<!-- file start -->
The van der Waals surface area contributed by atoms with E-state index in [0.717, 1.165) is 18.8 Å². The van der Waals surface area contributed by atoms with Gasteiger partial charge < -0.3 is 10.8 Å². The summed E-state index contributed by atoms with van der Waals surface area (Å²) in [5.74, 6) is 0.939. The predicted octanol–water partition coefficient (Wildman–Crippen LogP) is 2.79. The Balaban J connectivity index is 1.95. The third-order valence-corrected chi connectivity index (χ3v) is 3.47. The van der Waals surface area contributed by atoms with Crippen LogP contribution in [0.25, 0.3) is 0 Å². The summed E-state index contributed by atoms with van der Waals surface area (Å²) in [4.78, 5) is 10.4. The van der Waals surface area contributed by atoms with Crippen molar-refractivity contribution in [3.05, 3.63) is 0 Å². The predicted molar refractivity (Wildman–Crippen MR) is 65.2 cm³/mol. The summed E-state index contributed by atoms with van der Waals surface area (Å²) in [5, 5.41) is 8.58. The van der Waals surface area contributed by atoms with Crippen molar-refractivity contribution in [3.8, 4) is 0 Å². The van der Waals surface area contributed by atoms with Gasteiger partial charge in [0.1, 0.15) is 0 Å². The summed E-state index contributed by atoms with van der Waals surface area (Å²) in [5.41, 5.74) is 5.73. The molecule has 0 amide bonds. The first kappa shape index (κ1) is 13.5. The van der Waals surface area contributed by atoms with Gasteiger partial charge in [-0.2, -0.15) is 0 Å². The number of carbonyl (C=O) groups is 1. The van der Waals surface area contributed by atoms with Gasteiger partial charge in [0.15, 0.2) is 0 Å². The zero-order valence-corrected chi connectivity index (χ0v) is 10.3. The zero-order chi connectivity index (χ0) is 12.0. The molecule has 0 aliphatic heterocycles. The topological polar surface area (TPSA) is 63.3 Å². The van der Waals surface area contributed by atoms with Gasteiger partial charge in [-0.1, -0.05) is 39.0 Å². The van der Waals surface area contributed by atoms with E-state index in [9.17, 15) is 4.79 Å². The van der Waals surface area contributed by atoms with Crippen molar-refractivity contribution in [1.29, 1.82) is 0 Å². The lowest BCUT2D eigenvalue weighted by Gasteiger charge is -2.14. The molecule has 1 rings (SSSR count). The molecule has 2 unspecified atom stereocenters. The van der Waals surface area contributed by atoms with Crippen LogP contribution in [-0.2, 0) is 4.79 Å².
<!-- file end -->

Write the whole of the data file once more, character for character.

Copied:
The van der Waals surface area contributed by atoms with E-state index in [0.717, 1.165) is 18.8 Å². The van der Waals surface area contributed by atoms with Gasteiger partial charge < -0.3 is 10.8 Å². The summed E-state index contributed by atoms with van der Waals surface area (Å²) in [5.74, 6) is 0.939. The predicted octanol–water partition coefficient (Wildman–Crippen LogP) is 2.79. The Balaban J connectivity index is 1.95. The third-order valence-corrected chi connectivity index (χ3v) is 3.47. The van der Waals surface area contributed by atoms with Crippen LogP contribution in [0.25, 0.3) is 0 Å². The summed E-state index contributed by atoms with van der Waals surface area (Å²) in [4.78, 5) is 10.4. The van der Waals surface area contributed by atoms with Crippen molar-refractivity contribution in [3.05, 3.63) is 0 Å². The predicted molar refractivity (Wildman–Crippen MR) is 65.2 cm³/mol. The summed E-state index contributed by atoms with van der Waals surface area (Å²) in [5, 5.41) is 8.58. The van der Waals surface area contributed by atoms with Crippen molar-refractivity contribution in [3.8, 4) is 0 Å². The van der Waals surface area contributed by atoms with Gasteiger partial charge in [0.1, 0.15) is 0 Å². The summed E-state index contributed by atoms with van der Waals surface area (Å²) in [5.41, 5.74) is 5.73. The molecule has 0 amide bonds. The first kappa shape index (κ1) is 13.5. The van der Waals surface area contributed by atoms with Gasteiger partial charge in [-0.2, -0.15) is 0 Å². The number of carbonyl (C=O) groups is 1. The van der Waals surface area contributed by atoms with Gasteiger partial charge in [0.15, 0.2) is 0 Å². The zero-order valence-corrected chi connectivity index (χ0v) is 10.3. The zero-order chi connectivity index (χ0) is 12.0. The molecule has 0 aliphatic heterocycles. The topological polar surface area (TPSA) is 63.3 Å². The van der Waals surface area contributed by atoms with Gasteiger partial charge in [-0.1, -0.05) is 39.0 Å². The van der Waals surface area contributed by atoms with E-state index in [9.17, 15) is 4.79 Å². The van der Waals surface area contributed by atoms with Crippen molar-refractivity contribution in [1.29, 1.82) is 0 Å². The lowest BCUT2D eigenvalue weighted by Gasteiger charge is -2.14. The molecule has 1 rings (SSSR count). The molecule has 2 unspecified atom stereocenters. The van der Waals surface area contributed by atoms with Crippen LogP contribution in [-0.2, 0) is 4.79 Å².